Sisters of Night and Fog by Erika Robuck
This book is based on the lives of Virginia d’Albert-Lake and Violette Szabo. Both Virginia and Violette had important roles during WWII. Both were captured by the Germans and eventually sent to Ravensbruck where they endured horrific conditions.
Violette’s husband was killed in North Africa. She refused to leave France despite having a young daughter at home. She was a sharpshooter fluent in multiple languages. Her talents were quickly realized, and she became part of the SOE (Special Operations Executive). Formed in 1940, the Special Operations Executive was an underground army that waged a secret war in enemy-occupied Europe and Asia.
Virginia and her husband Philippe became part of the Comet Line, a Resistance organization in occupied Belgium and France during the Second World War. Their job was to help Allied soldiers and pilots shot down over occupied Belgium evade capture by Germans and eventually return to Great Britain.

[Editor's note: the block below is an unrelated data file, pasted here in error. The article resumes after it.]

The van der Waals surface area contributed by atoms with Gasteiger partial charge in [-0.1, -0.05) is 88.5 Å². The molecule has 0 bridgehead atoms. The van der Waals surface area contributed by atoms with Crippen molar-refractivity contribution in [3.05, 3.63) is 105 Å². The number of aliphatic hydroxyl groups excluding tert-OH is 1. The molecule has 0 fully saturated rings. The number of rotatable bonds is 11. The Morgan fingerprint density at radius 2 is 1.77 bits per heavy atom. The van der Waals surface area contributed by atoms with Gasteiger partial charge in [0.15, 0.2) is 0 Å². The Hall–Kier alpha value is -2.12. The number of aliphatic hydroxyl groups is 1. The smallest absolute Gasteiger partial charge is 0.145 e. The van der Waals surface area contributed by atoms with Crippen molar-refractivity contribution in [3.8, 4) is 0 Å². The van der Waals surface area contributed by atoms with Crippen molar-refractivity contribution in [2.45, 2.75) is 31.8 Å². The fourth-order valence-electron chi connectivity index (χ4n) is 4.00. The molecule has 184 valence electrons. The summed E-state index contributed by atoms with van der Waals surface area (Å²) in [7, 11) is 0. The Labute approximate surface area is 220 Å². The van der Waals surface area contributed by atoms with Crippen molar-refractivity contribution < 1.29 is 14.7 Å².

Their stories connected at Ravensbruck. When it was finally discovered that Virginia was an American, she was released. Violette did not survive. At just twenty-three, she was executed with other women who were part of the SOE.
From what I can gather, the book closely follows the lives and experiences of these two women. The author’s thorough research is evident throughout.
(There is a 1958 movie based on the life of Violette Szabo called “Carve Her Name with Pride”.)